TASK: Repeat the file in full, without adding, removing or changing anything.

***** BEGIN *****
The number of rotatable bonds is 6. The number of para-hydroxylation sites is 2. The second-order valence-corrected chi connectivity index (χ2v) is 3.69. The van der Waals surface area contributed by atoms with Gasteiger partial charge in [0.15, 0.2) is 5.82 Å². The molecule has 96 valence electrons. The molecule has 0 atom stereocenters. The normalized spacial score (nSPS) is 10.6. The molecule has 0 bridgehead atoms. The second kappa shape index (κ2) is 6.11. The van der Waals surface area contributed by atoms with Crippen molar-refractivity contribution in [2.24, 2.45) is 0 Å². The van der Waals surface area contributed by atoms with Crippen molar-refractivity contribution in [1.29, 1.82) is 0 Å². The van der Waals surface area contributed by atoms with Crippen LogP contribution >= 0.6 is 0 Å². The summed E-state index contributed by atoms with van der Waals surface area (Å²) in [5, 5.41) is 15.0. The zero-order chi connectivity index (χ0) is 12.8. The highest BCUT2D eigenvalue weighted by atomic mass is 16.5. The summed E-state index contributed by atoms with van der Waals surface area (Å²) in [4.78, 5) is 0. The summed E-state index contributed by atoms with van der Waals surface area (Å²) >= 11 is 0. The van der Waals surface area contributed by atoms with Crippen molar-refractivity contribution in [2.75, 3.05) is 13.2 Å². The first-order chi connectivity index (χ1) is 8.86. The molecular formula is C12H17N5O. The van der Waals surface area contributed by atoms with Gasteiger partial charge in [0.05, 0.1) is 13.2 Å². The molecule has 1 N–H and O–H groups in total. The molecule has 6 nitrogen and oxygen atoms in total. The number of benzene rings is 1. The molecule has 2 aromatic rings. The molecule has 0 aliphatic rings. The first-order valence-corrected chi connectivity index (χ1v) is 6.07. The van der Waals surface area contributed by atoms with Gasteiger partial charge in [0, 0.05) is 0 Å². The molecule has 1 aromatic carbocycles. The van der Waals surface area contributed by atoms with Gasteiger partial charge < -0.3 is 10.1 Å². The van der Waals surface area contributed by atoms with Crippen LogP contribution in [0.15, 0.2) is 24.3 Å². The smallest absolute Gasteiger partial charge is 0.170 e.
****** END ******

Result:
The number of rotatable bonds is 6. The number of para-hydroxylation sites is 2. The second-order valence-corrected chi connectivity index (χ2v) is 3.69. The van der Waals surface area contributed by atoms with Gasteiger partial charge in [0.15, 0.2) is 5.82 Å². The molecule has 96 valence electrons. The molecule has 0 atom stereocenters. The normalized spacial score (nSPS) is 10.6. The molecule has 0 bridgehead atoms. The second kappa shape index (κ2) is 6.11. The van der Waals surface area contributed by atoms with Crippen molar-refractivity contribution in [2.24, 2.45) is 0 Å². The van der Waals surface area contributed by atoms with Crippen molar-refractivity contribution in [1.29, 1.82) is 0 Å². The van der Waals surface area contributed by atoms with Crippen LogP contribution >= 0.6 is 0 Å². The summed E-state index contributed by atoms with van der Waals surface area (Å²) in [5, 5.41) is 15.0. The zero-order chi connectivity index (χ0) is 12.8. The highest BCUT2D eigenvalue weighted by atomic mass is 16.5. The summed E-state index contributed by atoms with van der Waals surface area (Å²) in [4.78, 5) is 0. The summed E-state index contributed by atoms with van der Waals surface area (Å²) >= 11 is 0. The van der Waals surface area contributed by atoms with Crippen molar-refractivity contribution in [2.75, 3.05) is 13.2 Å². The first-order chi connectivity index (χ1) is 8.86. The molecular formula is C12H17N5O. The van der Waals surface area contributed by atoms with Gasteiger partial charge in [0.05, 0.1) is 13.2 Å². The molecule has 1 N–H and O–H groups in total. The molecule has 6 nitrogen and oxygen atoms in total. The number of benzene rings is 1. The molecule has 2 aromatic rings. The molecule has 0 aliphatic rings. The first-order valence-corrected chi connectivity index (χ1v) is 6.07. The van der Waals surface area contributed by atoms with Gasteiger partial charge in [0, 0.05) is 0 Å². The molecule has 1 aromatic carbocycles. The van der Waals surface area contributed by atoms with Gasteiger partial charge < -0.3 is 10.1 Å². The van der Waals surface area contributed by atoms with Crippen LogP contribution in [0.15, 0.2) is 24.3 Å². The smallest absolute Gasteiger partial charge is 0.170 e.